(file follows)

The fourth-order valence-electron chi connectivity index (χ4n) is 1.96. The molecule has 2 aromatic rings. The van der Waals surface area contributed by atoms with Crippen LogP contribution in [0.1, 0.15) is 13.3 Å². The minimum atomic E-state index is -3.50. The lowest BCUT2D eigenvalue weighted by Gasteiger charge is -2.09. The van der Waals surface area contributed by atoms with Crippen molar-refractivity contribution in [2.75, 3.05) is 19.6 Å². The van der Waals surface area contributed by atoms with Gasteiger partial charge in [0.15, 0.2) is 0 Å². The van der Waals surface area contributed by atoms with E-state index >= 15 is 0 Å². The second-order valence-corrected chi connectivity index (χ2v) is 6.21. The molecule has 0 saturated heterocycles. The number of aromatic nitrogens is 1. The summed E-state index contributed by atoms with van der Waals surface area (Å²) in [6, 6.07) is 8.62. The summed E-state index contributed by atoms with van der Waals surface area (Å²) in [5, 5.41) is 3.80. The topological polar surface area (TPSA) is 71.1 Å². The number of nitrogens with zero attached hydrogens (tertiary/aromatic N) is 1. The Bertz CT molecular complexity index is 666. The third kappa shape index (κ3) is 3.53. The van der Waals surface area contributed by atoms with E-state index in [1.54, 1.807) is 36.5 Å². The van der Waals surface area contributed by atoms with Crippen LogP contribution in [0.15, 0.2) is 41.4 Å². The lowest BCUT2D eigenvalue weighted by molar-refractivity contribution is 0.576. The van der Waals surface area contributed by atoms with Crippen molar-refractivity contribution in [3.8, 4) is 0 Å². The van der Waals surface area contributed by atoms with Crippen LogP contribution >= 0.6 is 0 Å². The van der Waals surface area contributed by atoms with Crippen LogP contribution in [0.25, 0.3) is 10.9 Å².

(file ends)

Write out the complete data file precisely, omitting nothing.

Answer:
The fourth-order valence-electron chi connectivity index (χ4n) is 1.96. The molecule has 2 aromatic rings. The van der Waals surface area contributed by atoms with Crippen LogP contribution in [0.1, 0.15) is 13.3 Å². The minimum atomic E-state index is -3.50. The lowest BCUT2D eigenvalue weighted by Gasteiger charge is -2.09. The van der Waals surface area contributed by atoms with Crippen molar-refractivity contribution in [2.75, 3.05) is 19.6 Å². The van der Waals surface area contributed by atoms with Gasteiger partial charge in [0.15, 0.2) is 0 Å². The van der Waals surface area contributed by atoms with E-state index >= 15 is 0 Å². The second-order valence-corrected chi connectivity index (χ2v) is 6.21. The molecule has 0 saturated heterocycles. The number of aromatic nitrogens is 1. The summed E-state index contributed by atoms with van der Waals surface area (Å²) in [6, 6.07) is 8.62. The summed E-state index contributed by atoms with van der Waals surface area (Å²) in [5, 5.41) is 3.80. The topological polar surface area (TPSA) is 71.1 Å². The number of nitrogens with zero attached hydrogens (tertiary/aromatic N) is 1. The Bertz CT molecular complexity index is 666. The third kappa shape index (κ3) is 3.53. The van der Waals surface area contributed by atoms with E-state index in [1.54, 1.807) is 36.5 Å². The van der Waals surface area contributed by atoms with Crippen LogP contribution in [0.15, 0.2) is 41.4 Å². The lowest BCUT2D eigenvalue weighted by molar-refractivity contribution is 0.576. The van der Waals surface area contributed by atoms with Crippen molar-refractivity contribution in [3.8, 4) is 0 Å². The van der Waals surface area contributed by atoms with Crippen LogP contribution >= 0.6 is 0 Å². The van der Waals surface area contributed by atoms with Crippen LogP contribution in [0.25, 0.3) is 10.9 Å².